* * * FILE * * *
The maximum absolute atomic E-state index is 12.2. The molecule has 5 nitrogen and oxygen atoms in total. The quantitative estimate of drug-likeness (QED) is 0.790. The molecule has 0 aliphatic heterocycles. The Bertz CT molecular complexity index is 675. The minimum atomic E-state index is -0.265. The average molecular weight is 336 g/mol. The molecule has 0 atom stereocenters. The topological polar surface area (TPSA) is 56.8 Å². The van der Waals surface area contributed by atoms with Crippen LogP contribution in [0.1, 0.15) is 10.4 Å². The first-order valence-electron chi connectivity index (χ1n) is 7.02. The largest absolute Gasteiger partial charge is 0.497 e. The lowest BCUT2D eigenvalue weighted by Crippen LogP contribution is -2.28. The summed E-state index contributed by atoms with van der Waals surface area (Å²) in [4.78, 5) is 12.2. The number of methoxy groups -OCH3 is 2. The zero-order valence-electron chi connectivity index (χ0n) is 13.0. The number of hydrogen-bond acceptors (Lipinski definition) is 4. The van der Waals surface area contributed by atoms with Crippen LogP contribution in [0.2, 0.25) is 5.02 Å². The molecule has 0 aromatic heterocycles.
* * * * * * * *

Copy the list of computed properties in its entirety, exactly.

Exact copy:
The maximum absolute atomic E-state index is 12.2. The molecule has 5 nitrogen and oxygen atoms in total. The quantitative estimate of drug-likeness (QED) is 0.790. The molecule has 0 aliphatic heterocycles. The Bertz CT molecular complexity index is 675. The minimum atomic E-state index is -0.265. The average molecular weight is 336 g/mol. The molecule has 0 atom stereocenters. The topological polar surface area (TPSA) is 56.8 Å². The van der Waals surface area contributed by atoms with Crippen LogP contribution in [0.1, 0.15) is 10.4 Å². The first-order valence-electron chi connectivity index (χ1n) is 7.02. The largest absolute Gasteiger partial charge is 0.497 e. The lowest BCUT2D eigenvalue weighted by Crippen LogP contribution is -2.28. The summed E-state index contributed by atoms with van der Waals surface area (Å²) in [4.78, 5) is 12.2. The number of methoxy groups -OCH3 is 2. The zero-order valence-electron chi connectivity index (χ0n) is 13.0. The number of hydrogen-bond acceptors (Lipinski definition) is 4. The van der Waals surface area contributed by atoms with Crippen LogP contribution in [0.2, 0.25) is 5.02 Å². The molecule has 0 aromatic heterocycles.